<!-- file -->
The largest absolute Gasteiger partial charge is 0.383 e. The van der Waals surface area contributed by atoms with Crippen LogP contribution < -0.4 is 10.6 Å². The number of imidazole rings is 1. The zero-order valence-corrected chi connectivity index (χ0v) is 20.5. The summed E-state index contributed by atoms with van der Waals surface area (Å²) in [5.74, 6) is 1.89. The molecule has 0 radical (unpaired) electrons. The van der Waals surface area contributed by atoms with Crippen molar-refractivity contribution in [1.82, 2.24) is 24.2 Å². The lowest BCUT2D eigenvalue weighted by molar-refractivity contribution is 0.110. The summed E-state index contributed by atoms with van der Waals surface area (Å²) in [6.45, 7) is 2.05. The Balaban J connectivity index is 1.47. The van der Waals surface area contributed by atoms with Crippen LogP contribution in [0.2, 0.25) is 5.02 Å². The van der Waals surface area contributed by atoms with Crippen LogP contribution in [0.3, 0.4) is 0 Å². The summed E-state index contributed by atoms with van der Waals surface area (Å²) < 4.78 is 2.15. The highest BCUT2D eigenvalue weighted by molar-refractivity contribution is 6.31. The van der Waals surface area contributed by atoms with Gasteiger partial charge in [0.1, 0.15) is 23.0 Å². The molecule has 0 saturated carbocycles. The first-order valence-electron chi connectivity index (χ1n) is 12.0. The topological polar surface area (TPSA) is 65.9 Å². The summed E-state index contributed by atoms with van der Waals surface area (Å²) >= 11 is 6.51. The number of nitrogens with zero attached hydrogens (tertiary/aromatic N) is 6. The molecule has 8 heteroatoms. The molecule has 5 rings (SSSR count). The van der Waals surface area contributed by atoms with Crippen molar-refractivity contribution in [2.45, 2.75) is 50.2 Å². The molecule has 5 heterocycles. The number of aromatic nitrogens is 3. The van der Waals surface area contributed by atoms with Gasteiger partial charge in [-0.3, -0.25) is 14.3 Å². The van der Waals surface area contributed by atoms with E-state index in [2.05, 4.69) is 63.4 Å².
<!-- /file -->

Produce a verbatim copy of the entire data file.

The largest absolute Gasteiger partial charge is 0.383 e. The van der Waals surface area contributed by atoms with Crippen LogP contribution < -0.4 is 10.6 Å². The number of imidazole rings is 1. The zero-order valence-corrected chi connectivity index (χ0v) is 20.5. The summed E-state index contributed by atoms with van der Waals surface area (Å²) in [5.74, 6) is 1.89. The molecule has 0 radical (unpaired) electrons. The van der Waals surface area contributed by atoms with Crippen molar-refractivity contribution in [1.82, 2.24) is 24.2 Å². The lowest BCUT2D eigenvalue weighted by molar-refractivity contribution is 0.110. The summed E-state index contributed by atoms with van der Waals surface area (Å²) in [6.45, 7) is 2.05. The Balaban J connectivity index is 1.47. The van der Waals surface area contributed by atoms with Crippen LogP contribution in [0.2, 0.25) is 5.02 Å². The van der Waals surface area contributed by atoms with Crippen LogP contribution in [0.3, 0.4) is 0 Å². The summed E-state index contributed by atoms with van der Waals surface area (Å²) < 4.78 is 2.15. The highest BCUT2D eigenvalue weighted by molar-refractivity contribution is 6.31. The van der Waals surface area contributed by atoms with Gasteiger partial charge in [0.1, 0.15) is 23.0 Å². The molecule has 0 saturated carbocycles. The first-order valence-electron chi connectivity index (χ1n) is 12.0. The topological polar surface area (TPSA) is 65.9 Å². The summed E-state index contributed by atoms with van der Waals surface area (Å²) >= 11 is 6.51. The number of nitrogens with zero attached hydrogens (tertiary/aromatic N) is 6. The molecule has 8 heteroatoms. The molecule has 5 rings (SSSR count). The van der Waals surface area contributed by atoms with Crippen molar-refractivity contribution in [2.45, 2.75) is 50.2 Å². The molecule has 5 heterocycles. The number of aromatic nitrogens is 3. The van der Waals surface area contributed by atoms with Gasteiger partial charge in [-0.3, -0.25) is 14.3 Å². The van der Waals surface area contributed by atoms with E-state index in [2.05, 4.69) is 63.4 Å².